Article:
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Collaborating to Improve Mobility Services in Rural Colorado

In 2018, the National Aging and Disability Transportation Center (NADTC) selected ten communities to test and refine innovative ideas for increasing accessible transportation and to develop community support and commitment to move toward full implementation. This is the first entry in a series of blogs that will highlight the work and accomplishments of these planning grants.

Thank you to guest blogger Jim Becker, North Front Range Metropolitan Planning Organization, for preparing this post. North Front Range MPO is based in Fort Collins, Colorado, a little over 65 miles north of Denver. This blog features highlights from Project MILES, a collaboration to explore potential software solutions for improving access to mobility services for older adults and adults with disabilities residing in non-urban/suburban areas of Larimer County. The expert panel of collaborators was made up of regional transportation planners, city and county government officials, non-profit agencies, business owners, and service users.

Map of Larimer County Colorado MPO boundary

North Front Range MPO area

Overview of Project MILES: Moving Toward Innovative Mobility Solutions

The project’s primary goal is reflected in its title – Mobility Inclusiveness; Locations Everywhere; Simple (MILES). Project MILES envisioned a single-point-of-entry mobility management service, often referred to as “One-Call/One-Click,” that refers older adults and adults with disabilities to appropriate/available transportation options. This portion of the planning phase created an inclusive Expert Panel of service users, service providers, caregivers, and systems representatives to conduct pilot tests of software applications and incorporate stakeholder feedback into development of end-use software.

MILES project expert panel meeting

Purpose and Objective

The purpose of this project was to engage older adults, persons with disabilities, caregivers, and service providers in an inclusive planning process addressing transportation needs for residents of rural parts of Larimer County who do not drive. Specifically, this project aimed to pilot test two mobility management software systems that would support a One-Call/One-Click service. The results of the pilot will informed the broader effort for coordinated services and business plan.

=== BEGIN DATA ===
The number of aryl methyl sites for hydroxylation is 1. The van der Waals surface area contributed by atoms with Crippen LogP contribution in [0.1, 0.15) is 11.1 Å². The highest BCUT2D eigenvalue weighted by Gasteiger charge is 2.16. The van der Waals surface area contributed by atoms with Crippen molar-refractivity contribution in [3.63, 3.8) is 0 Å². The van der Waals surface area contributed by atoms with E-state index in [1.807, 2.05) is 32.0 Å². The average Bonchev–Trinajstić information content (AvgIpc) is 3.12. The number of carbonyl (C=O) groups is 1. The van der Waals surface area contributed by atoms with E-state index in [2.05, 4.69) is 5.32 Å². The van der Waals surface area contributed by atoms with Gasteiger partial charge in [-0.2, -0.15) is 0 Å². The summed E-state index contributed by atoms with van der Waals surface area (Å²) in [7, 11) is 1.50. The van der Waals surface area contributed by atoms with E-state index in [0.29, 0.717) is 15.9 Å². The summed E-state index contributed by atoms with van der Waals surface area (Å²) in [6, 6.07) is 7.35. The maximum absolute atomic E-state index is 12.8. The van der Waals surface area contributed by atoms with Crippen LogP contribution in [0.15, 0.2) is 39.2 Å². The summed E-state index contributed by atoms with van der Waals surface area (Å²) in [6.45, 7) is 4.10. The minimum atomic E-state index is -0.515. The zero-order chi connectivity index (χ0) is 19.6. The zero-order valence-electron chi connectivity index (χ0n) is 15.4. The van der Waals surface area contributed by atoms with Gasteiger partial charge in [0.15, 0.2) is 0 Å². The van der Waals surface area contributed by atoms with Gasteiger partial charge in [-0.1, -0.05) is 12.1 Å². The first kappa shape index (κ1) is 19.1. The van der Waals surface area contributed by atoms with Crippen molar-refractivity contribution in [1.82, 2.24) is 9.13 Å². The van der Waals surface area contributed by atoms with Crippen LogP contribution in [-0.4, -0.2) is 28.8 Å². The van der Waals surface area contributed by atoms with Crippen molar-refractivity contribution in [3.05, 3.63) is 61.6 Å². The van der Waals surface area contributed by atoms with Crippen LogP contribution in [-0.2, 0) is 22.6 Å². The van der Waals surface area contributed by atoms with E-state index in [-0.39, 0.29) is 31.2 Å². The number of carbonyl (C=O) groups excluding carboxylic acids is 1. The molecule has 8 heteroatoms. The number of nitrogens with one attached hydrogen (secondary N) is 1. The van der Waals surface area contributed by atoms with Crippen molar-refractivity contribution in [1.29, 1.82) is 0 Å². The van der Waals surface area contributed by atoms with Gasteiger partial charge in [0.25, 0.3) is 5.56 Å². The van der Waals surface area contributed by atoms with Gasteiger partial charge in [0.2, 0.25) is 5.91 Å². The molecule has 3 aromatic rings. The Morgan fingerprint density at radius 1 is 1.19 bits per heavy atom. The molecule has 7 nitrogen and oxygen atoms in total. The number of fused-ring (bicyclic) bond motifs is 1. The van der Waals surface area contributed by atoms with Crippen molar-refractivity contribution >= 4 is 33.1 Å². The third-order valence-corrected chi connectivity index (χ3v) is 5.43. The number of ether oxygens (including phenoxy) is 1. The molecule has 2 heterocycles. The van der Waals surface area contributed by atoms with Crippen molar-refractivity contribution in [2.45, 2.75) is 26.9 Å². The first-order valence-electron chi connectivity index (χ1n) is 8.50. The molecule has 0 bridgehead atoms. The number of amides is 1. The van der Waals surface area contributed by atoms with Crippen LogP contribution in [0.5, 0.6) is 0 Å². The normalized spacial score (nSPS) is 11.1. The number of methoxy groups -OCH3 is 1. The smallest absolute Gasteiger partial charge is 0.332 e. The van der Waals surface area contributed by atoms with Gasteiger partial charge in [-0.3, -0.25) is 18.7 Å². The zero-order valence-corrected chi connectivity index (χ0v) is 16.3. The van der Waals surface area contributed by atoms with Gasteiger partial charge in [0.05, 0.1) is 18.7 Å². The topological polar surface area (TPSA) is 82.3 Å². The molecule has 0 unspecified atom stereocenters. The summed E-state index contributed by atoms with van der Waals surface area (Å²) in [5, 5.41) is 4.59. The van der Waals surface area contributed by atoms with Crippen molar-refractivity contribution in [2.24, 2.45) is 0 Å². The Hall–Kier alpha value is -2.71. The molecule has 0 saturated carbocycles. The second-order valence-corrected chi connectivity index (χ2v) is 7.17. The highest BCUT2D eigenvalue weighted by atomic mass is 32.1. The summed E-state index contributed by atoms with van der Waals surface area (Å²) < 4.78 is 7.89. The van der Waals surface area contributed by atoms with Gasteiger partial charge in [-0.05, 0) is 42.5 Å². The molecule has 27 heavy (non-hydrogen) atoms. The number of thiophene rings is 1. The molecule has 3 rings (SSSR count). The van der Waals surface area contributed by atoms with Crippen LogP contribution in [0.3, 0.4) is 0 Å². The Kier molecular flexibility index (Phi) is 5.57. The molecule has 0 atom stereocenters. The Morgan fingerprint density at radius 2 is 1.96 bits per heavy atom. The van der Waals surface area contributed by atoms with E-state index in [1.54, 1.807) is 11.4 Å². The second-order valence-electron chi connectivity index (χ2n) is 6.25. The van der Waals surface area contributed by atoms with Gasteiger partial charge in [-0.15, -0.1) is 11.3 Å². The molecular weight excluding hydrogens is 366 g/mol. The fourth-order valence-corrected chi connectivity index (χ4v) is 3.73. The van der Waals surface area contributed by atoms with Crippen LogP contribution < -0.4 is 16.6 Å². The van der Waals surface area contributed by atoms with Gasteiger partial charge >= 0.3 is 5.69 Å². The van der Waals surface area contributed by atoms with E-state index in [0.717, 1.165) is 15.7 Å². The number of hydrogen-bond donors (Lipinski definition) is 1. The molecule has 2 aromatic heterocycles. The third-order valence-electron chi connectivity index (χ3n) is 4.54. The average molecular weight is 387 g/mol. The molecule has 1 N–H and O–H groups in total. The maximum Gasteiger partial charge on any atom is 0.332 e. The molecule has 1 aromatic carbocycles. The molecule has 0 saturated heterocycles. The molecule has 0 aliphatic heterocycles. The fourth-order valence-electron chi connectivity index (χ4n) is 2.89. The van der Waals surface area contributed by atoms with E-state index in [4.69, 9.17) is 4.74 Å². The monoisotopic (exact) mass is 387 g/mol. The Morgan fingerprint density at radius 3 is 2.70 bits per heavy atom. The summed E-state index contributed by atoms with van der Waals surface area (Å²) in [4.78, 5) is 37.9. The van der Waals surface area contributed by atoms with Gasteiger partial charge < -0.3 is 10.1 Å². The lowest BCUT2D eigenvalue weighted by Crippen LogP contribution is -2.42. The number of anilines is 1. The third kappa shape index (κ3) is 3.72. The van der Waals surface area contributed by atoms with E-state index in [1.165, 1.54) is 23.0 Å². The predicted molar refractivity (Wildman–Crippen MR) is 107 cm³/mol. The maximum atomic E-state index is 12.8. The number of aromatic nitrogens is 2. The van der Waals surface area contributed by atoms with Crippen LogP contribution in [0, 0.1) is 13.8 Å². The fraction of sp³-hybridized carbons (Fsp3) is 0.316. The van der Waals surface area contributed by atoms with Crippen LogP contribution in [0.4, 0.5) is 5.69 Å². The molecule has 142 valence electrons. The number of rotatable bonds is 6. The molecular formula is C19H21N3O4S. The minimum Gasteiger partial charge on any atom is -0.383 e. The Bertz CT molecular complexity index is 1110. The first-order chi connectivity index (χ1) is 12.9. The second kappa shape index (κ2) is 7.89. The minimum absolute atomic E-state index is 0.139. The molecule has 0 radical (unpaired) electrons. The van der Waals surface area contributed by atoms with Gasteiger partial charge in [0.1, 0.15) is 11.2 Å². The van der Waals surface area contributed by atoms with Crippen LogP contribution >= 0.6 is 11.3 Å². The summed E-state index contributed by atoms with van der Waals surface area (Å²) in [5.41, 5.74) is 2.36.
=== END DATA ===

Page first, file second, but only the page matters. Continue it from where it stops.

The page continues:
Our Approach

Members of the Expert Panel reviewed software demos from one of five stakeholder perspectives: 1) rider/caregiver, 2) provider, 3) driver, 4) dispatch, or 5) system. By incorporating questions for vendors and evaluation criteria that reflected the interests and requirements of all stakeholder groups, the panel hoped to achieve a comprehensive “first look” at how a coordinated mobility management system might work in our community and be supported by software. Our goal was to examine options that would provide as many of the desired capabilities as possible. A search for existing mobility management software resulted in a list of 12 possible options, including Cambridge Systematics (open-source approach) and RouteMatch (proprietary software), which were our front runners.

Lessons, Successes and Limitations

  • Our community would benefit from coordinated ride services, but numerous questions remain.
  • Our existing providers and ride services have various capacities (in both service and ability) to participate in a coordinated system using a shared software system.
  • Accessibility issues must be addressed in order to meet rider needs.
  • An incremental approach to developing a coordinated service is most likely to result in success.
  • Rural connectivity is an issue that cannot be solved by software.
    • All software services with real-time driver information transfer will require internet and/or satellite service.
    • A One-Click/One-Call service will need to have processes in place to address the needs of riders who reside in and drivers traveling to rural areas with limited connectivity.

Expert Panel’s Recommendations

  • Our community should implement a limited proof of concept project prior to investing in a mobility management software system.
  • The North Front Range Metropolitan Planning Organization should submit a response to the NADTC request for proposals (RFP) for implementation funding support.
  • The Project MILES Expert Panel should merge with the Larimer County Mobility Committee (LCMC).

For more information contact Jim Becker at 970.310.4900 or

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